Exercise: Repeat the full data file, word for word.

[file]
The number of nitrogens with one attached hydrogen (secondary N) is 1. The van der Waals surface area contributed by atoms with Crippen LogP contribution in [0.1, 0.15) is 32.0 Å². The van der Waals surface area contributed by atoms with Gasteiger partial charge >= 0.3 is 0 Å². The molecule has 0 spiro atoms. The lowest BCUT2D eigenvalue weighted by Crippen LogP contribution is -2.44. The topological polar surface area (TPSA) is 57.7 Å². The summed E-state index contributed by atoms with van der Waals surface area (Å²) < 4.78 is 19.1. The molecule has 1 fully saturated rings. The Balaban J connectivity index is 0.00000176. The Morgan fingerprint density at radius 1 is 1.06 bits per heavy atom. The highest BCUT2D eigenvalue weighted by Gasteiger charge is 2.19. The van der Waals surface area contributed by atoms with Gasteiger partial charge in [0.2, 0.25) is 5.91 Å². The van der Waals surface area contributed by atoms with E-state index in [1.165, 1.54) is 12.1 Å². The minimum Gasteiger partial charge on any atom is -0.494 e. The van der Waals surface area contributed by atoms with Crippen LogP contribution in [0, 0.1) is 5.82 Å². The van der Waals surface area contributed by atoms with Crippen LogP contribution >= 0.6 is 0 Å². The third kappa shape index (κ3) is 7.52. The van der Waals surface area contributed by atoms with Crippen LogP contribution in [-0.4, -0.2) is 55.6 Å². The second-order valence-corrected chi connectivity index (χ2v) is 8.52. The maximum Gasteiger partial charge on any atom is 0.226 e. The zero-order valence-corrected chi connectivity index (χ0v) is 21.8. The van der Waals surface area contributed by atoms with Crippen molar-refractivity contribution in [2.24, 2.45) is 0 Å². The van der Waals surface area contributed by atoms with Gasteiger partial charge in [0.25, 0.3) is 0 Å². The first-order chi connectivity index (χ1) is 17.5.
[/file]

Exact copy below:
The number of nitrogens with one attached hydrogen (secondary N) is 1. The van der Waals surface area contributed by atoms with Crippen LogP contribution in [0.1, 0.15) is 32.0 Å². The van der Waals surface area contributed by atoms with Gasteiger partial charge >= 0.3 is 0 Å². The molecule has 0 spiro atoms. The lowest BCUT2D eigenvalue weighted by Crippen LogP contribution is -2.44. The topological polar surface area (TPSA) is 57.7 Å². The summed E-state index contributed by atoms with van der Waals surface area (Å²) < 4.78 is 19.1. The molecule has 1 fully saturated rings. The Balaban J connectivity index is 0.00000176. The Morgan fingerprint density at radius 1 is 1.06 bits per heavy atom. The highest BCUT2D eigenvalue weighted by Gasteiger charge is 2.19. The van der Waals surface area contributed by atoms with Gasteiger partial charge in [0.2, 0.25) is 5.91 Å². The van der Waals surface area contributed by atoms with E-state index in [1.165, 1.54) is 12.1 Å². The minimum Gasteiger partial charge on any atom is -0.494 e. The van der Waals surface area contributed by atoms with Crippen LogP contribution in [0, 0.1) is 5.82 Å². The van der Waals surface area contributed by atoms with Crippen LogP contribution >= 0.6 is 0 Å². The third kappa shape index (κ3) is 7.52. The van der Waals surface area contributed by atoms with Crippen LogP contribution in [-0.4, -0.2) is 55.6 Å². The second-order valence-corrected chi connectivity index (χ2v) is 8.52. The maximum Gasteiger partial charge on any atom is 0.226 e. The zero-order valence-corrected chi connectivity index (χ0v) is 21.8. The van der Waals surface area contributed by atoms with Crippen molar-refractivity contribution in [2.24, 2.45) is 0 Å². The van der Waals surface area contributed by atoms with Gasteiger partial charge in [0.25, 0.3) is 0 Å². The first-order chi connectivity index (χ1) is 17.5.